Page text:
Sunday, February 27

Cutting off the Reward Center

Did you know that the activity in the reward center of the brains of obese people is exactly the same as cocaine addicts?  I’ll say it again just in case that question didn’t sink in: when I am eating, my brain activity is the same as someone who is taking cocaine.
You’ll want to share this link I was reading with anyone who says people can’t be addicted to certain foods.
So what does this mean for us who struggle with our weight and our compulsion to eat?  Science is beginning to prove that high sugar, high fat and high salt foods have addictive qualities for certain people.  This means that some of us will have to be more vigilant than others in trying to control our eating habits.
A few of the most important things to remember:
Build in repetition of your new habits.  You have to create and repeat a new routine for yourself.  This won’t always help you overcome temptation in the moment, but it will give you a firmly planted daily routine to fall back on when you do give into temptation.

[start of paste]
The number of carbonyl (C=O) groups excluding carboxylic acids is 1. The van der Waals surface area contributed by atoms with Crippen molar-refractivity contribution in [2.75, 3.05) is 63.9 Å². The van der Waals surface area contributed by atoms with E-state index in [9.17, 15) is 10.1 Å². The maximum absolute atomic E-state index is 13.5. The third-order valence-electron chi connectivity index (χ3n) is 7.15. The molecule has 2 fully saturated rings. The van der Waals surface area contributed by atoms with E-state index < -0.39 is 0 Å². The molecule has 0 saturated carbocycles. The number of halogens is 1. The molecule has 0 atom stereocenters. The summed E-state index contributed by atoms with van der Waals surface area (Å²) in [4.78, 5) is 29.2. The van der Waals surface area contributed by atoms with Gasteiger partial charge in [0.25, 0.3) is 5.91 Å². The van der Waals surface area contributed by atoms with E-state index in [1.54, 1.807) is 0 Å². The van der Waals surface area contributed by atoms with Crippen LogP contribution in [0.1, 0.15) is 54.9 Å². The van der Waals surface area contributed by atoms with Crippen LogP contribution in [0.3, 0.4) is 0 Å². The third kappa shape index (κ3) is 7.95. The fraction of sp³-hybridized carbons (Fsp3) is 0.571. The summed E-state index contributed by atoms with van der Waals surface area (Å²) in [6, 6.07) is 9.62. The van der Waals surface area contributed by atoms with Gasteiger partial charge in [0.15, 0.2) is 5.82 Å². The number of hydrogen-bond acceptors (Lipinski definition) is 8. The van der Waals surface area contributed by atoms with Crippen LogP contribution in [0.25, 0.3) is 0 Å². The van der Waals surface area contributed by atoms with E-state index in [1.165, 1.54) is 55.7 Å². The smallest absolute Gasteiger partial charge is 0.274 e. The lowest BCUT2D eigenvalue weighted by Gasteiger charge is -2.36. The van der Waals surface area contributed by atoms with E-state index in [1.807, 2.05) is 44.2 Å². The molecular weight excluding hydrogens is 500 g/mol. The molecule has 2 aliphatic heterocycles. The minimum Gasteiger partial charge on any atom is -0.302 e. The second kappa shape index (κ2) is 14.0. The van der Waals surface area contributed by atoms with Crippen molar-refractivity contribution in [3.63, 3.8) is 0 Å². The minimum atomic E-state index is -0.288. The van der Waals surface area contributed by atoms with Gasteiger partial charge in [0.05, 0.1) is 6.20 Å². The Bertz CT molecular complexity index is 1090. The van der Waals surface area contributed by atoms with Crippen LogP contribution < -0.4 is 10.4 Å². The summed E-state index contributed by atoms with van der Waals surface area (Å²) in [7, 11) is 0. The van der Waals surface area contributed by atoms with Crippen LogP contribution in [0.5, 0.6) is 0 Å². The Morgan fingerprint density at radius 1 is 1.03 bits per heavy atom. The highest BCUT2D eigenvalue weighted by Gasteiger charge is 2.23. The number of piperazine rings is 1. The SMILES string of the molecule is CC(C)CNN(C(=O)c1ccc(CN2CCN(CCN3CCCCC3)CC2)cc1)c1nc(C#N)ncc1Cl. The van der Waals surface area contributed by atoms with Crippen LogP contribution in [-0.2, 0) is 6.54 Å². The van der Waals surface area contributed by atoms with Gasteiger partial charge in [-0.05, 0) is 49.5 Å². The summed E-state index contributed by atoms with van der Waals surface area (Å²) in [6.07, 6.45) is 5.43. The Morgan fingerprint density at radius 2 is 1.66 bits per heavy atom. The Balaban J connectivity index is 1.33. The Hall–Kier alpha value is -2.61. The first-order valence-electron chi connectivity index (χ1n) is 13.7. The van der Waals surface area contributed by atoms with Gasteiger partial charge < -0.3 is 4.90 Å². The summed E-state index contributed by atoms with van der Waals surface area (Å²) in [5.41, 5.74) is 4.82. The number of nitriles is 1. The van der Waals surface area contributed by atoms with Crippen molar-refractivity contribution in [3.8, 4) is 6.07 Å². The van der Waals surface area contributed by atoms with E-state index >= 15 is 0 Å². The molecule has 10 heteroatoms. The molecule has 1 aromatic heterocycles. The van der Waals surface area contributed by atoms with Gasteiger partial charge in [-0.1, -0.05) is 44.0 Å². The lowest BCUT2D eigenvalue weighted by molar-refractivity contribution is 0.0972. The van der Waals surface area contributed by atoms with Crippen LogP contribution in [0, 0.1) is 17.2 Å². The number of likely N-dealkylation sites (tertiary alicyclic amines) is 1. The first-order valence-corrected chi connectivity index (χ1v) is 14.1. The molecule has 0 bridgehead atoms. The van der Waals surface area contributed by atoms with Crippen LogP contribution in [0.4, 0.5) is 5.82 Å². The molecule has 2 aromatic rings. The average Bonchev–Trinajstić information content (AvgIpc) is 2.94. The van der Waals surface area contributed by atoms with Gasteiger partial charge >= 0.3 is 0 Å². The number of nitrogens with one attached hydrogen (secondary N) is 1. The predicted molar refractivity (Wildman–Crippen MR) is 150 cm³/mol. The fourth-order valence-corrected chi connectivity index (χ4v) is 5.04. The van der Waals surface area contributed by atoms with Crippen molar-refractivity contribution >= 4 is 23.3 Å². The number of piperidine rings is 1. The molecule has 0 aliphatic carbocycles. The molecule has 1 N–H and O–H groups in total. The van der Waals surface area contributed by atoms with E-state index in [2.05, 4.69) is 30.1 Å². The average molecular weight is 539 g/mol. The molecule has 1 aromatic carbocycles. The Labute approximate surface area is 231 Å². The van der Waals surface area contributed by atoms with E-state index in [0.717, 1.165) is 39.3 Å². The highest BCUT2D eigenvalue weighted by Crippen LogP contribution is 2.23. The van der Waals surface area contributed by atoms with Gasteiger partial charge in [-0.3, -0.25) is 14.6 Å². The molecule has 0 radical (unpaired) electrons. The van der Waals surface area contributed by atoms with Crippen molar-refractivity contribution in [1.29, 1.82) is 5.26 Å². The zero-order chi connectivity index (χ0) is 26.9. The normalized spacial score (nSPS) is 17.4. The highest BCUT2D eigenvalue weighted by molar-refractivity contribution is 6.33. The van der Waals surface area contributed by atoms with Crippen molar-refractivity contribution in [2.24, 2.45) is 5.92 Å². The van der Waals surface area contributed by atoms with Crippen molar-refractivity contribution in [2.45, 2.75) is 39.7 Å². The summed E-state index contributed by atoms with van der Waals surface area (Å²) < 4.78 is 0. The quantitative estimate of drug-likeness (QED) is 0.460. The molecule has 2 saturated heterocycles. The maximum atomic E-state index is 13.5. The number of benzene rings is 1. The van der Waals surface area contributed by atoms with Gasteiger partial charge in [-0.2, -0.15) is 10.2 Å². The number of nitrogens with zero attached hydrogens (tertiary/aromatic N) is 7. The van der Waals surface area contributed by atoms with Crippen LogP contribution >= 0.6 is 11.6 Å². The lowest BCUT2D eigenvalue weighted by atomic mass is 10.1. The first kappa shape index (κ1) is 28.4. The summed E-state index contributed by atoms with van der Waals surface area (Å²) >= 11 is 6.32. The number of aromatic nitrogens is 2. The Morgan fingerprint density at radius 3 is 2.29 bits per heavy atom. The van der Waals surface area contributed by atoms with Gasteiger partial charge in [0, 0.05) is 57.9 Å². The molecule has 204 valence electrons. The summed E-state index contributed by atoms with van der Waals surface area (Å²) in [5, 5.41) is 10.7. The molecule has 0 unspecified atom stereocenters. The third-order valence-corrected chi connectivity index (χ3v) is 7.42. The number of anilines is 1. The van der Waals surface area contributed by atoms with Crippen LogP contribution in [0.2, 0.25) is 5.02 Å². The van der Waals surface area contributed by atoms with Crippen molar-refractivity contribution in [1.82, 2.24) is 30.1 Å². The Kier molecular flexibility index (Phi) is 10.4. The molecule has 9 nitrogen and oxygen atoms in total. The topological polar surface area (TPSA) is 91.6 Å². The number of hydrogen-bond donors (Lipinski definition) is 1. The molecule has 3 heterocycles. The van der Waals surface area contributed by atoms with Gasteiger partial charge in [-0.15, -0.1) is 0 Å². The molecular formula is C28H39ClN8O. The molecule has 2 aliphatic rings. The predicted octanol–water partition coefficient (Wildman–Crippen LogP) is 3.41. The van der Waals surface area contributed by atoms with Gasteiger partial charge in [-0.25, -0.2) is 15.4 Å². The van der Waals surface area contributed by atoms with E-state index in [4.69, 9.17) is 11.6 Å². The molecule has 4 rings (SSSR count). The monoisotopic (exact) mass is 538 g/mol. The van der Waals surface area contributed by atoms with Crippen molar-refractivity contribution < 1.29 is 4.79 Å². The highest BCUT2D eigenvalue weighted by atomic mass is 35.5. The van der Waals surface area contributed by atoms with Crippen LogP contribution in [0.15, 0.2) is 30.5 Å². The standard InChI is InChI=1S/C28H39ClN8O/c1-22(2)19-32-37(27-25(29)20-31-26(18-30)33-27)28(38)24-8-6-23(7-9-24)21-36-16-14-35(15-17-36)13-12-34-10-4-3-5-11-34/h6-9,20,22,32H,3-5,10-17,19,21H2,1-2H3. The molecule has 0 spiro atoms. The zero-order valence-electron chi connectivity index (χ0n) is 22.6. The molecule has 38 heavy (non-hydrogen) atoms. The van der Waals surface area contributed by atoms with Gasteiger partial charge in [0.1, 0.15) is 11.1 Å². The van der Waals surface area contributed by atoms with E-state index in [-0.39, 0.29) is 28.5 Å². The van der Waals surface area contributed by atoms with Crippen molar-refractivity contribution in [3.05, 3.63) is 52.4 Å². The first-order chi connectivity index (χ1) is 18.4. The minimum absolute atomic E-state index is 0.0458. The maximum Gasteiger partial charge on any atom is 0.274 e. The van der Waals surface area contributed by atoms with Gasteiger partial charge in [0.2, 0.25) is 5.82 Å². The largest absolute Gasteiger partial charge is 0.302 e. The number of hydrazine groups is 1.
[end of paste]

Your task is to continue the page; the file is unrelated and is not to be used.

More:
Get your blood moving.  Exercise by itself raises the dopamine that your body releases.  Exercise won’t give you the same rush that a piece of cake would, but it could give you enough of that feel-good feeling that you’re able to resist in the moment.
Find non-food rewards.  I caught myself for a while rewarding my good eating habits with the promise of bad eating moments.  To my brain, I was only reinforcing the hold that those highly palatable foods had over me.  Find big and small ways to reward yourself non-calorically, and reward yourself often.  This also means finding new ways to deal with stress.  You need to find ways to relax that won’t lead you straight back to the foods you used to turn to.
Have you found any good ways to stop the pull that food has over you?  Do you feel like there is nothing that could stop it?  How do you see this happening to you each day?


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Live it out everyday